Photo credit: TNT We all ask ourselves how we would respond in that kind of situation. I like that element of the show.

Wyle: It’s a great arc. And fathers and sons. How do you develop that part of the show? The believability of the family?

Wyle: The fatherhood angle was significant because he’s got three sons. The eldest wants to establish himself as a man, a warrior, much sooner than he should. The middle son is missing. The youngest son — it’s this really interesting ethical dilemma: Which is the kinder choice — shield and protect to maintain what innocence you can or arm them and train them to survive? I think those questions are relatable to raising children now as well.

Wyle: Oh yeah. And there are many areas of society where kids are growing up at a much faster rate. The show, clearly, to me, is more about people than aliens.

Wyle: It’s a family drama at its nucleus. A character drama in the context of science fiction. Is that what attracted you to it?

Wyle: Pretty much. I like the genre but I like it best when it’s used for metaphorical storytelling, when it is really a drama with that as the canvas. When it becomes the sole point, then it interests me less. I knew with the pedigree of Mr. Spielberg’s involvement that the aliens and spaceships would look great and that my responsibility would be that beat-by-beat, line-by-line, character-by-character, we were playing it as realistically as possible. “Where would I fit in? What would I do?” It doesn’t feel like a lot on TV right now. There’s almost always an easy pitch for shows nowadays — “An ER Knockoff,” “A Friends Knockoff” — but this has a unique quality that I liked. Was that intentional? To do something not like anything else on TV?

Wyle: It’s certainly a huge departure for TNT. They’re taking a big bold step to attract that demographic not on the network. It’s unlikely people will be like “What a great episode of “The Closer,” now I can’t wait to watch “Falling Skies”” If it’s quality drama…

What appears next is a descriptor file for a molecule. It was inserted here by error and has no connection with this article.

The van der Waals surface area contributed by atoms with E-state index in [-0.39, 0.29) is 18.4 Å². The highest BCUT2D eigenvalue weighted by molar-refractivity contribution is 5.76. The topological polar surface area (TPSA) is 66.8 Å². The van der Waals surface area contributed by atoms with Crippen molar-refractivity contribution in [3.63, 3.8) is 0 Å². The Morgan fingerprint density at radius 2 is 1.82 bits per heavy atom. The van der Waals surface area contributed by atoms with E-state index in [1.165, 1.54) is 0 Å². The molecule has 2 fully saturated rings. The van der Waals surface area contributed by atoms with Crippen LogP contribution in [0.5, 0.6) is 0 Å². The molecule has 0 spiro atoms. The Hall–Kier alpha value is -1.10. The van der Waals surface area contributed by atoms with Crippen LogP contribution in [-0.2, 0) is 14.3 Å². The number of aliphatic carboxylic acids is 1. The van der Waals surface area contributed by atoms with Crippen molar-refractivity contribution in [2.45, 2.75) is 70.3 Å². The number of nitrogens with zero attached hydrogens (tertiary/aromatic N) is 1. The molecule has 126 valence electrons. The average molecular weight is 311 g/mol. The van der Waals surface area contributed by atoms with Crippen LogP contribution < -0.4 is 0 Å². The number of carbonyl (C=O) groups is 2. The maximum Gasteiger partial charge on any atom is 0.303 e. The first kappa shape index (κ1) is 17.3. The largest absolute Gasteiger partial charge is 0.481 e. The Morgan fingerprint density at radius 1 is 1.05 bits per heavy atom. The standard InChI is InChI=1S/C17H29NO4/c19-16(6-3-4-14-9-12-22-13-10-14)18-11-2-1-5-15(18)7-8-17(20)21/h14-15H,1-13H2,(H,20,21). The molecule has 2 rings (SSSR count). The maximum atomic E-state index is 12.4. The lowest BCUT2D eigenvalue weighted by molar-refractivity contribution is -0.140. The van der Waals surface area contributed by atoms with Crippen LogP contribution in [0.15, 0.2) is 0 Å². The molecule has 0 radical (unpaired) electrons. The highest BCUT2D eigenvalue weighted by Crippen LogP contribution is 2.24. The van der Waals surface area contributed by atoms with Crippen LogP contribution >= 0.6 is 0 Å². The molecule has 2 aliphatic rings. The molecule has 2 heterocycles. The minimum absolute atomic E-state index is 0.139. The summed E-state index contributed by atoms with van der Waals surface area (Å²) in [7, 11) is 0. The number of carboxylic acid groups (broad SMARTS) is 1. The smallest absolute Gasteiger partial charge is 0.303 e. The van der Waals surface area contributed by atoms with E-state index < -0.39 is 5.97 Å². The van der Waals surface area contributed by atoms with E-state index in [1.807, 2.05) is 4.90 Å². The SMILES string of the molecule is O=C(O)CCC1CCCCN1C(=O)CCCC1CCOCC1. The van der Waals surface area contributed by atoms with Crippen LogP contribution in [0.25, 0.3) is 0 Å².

Wyle: It’s walking a very fine line — knowing who their audience is and what they like to watch which is character drama and, at the same time, trying to attract eyeballs that aren’t there already through a new genre. It kind of pre-dates a lot of the newer ones. We shot the pilot two years ago. It was before “The Event” and “The Walking Dead.” It was that — trying to walk the line between keeping an audience and attracting an audience.

Noah Wyle
Noah Wyle
Photo credit: Joe Arce of Starstruck Foto for Do you worry about the number of shows that have been hurt by being as serial as this one, like “The Event”? Sometimes if people don’t feel like they can just jump in, they don’t bother…

Wyle: It’s tricky. But TNT reruns a lot. The way that they quantify ratings is different too.

Falling Skies
Falling Skies
Photo credit: TNT TNT has a lot of confidence in the project.

Wyle: There’s a tipping point a bit to over-confidence. At first it may seem cool and then you’re like, “OK, can I watch a basketball game without seeing Noah Wyle?!?! I almost don’t want to watch it now.” It was pretty constant. But in today’s market can you be over-saturated when there are so many choices?